After using half a coconut to make some coconut milk for a soup, I had half a coconut to use up. I chopped it into ¼ inch chunks and added chopped onion. Tossed with some olive oil, lime juice and salt, it was a hit – bright, fresh flavors with crunch. I added fresh basil and mint to a later version. Yum.
I used to think that coconut milk came out of coconuts ready to use, but no. Crack open a coconut and there is water inside but it doesn’t have much flavor. Coconut milk is pressed from the coconut meat, as with a juicer. I don’t have a machine for pressing the milk from the coconut but have a great alternative. Coconuts are available in our town for about $0.30 and will produce roughly two cans worth of coconut milk. I crack the coconut open on my front stoop, grate the coconut meat and then bring it to the grinder on the corner. I could press the mash through a sieve to separate the milk from the pulp but the pulp adds body to dishes. Procuring coconut milk this way takes a little longer than opening a can, but its fun.
Just outside of the concession where we live there is an intersection with several small businesses including: a woman selling oranges; a woman selling tomatoes, garlic and ginger; and a woman who runs a grinding machine. Its basically a blender run by a lawnmower engine; the engines for the machines are literally pulled from old lawnmowers and other discarded machines. The grinder/blender part is made locally. For 50 cfa ($0.10), you can run whatever ingredients you want through the machine and they will be ground to a pulp. Families bring bowls of tomatoes with onions, garlic, ginger and hot chiles which are ground before being cooked into the ubiquitous Beninese tomato sauce.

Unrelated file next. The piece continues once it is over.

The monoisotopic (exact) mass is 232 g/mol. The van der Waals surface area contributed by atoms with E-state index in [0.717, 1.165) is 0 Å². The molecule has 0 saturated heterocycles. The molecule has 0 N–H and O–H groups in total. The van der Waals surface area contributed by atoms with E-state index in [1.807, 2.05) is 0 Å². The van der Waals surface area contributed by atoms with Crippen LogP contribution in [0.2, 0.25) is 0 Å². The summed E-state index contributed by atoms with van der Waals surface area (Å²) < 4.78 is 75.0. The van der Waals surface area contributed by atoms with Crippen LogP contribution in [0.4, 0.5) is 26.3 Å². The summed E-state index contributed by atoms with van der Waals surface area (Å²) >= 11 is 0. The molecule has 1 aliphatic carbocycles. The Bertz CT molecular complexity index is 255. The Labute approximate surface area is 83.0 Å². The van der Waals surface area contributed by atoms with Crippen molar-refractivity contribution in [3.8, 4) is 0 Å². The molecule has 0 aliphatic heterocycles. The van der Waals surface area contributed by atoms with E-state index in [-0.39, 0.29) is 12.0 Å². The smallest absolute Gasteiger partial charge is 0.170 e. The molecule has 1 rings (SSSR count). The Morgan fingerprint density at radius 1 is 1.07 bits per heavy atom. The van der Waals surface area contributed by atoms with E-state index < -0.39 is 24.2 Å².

Though there are a handful of gas stations in big cities, the vast majority of people buy their gas from roadside stands like the ones in the photos above and below. Gas is stored in big glass jugs, in 1.5 liter plastic bottles, in wine bottles and whatever other bottles are handy. Pull up and select the size of bottle you want. The stand will put a funnel lined with a rag (to filter out whatever was previously in the bottle) into your tank and fill ‘er up. The roadside gas is cheaper than commercial gas stations. It is illegally brought in from neighboring Nigeria whose oil reserves and subsidized gasoline keep the price low.
This is a local barbershop about a mile from our house though not my barber; I frequent a barber much closer to our home. Barbershops are extremely common. There are at least a dozen within a mile radius of our house. Haircuts cost $0.60; a shave is an additional $0.20.
Most of the barber shops open by 8 a.m., close after 9 p.m., are open seven days a week and are owned and run by one person. Many shops in town (carpenters, metal workers, mechanics, food stands, etc.) have the same hours. Employees will nap on the floor during the hottest part of the day. I recently woke my barber from a nap to get a haircut. He opened his eyes, stretched, stood, asked how my day was going and got to work.
Jen planted our Christmas moringa tree the day we moved into our house but it hasn’t reached Charlie Brown size yet. Her green thumb can only be held back for so long, however. In the photo above, Jen paused to pose for a picture in front of the new garden with our neighbor. He was a big help.
Above – the before shot.
Below – breaking up the ground before adding in the garden border of broken cinder blocks we found in the corner of the yard.
Below – Jen planting the basil seedlings that she’d started soon after we moved in.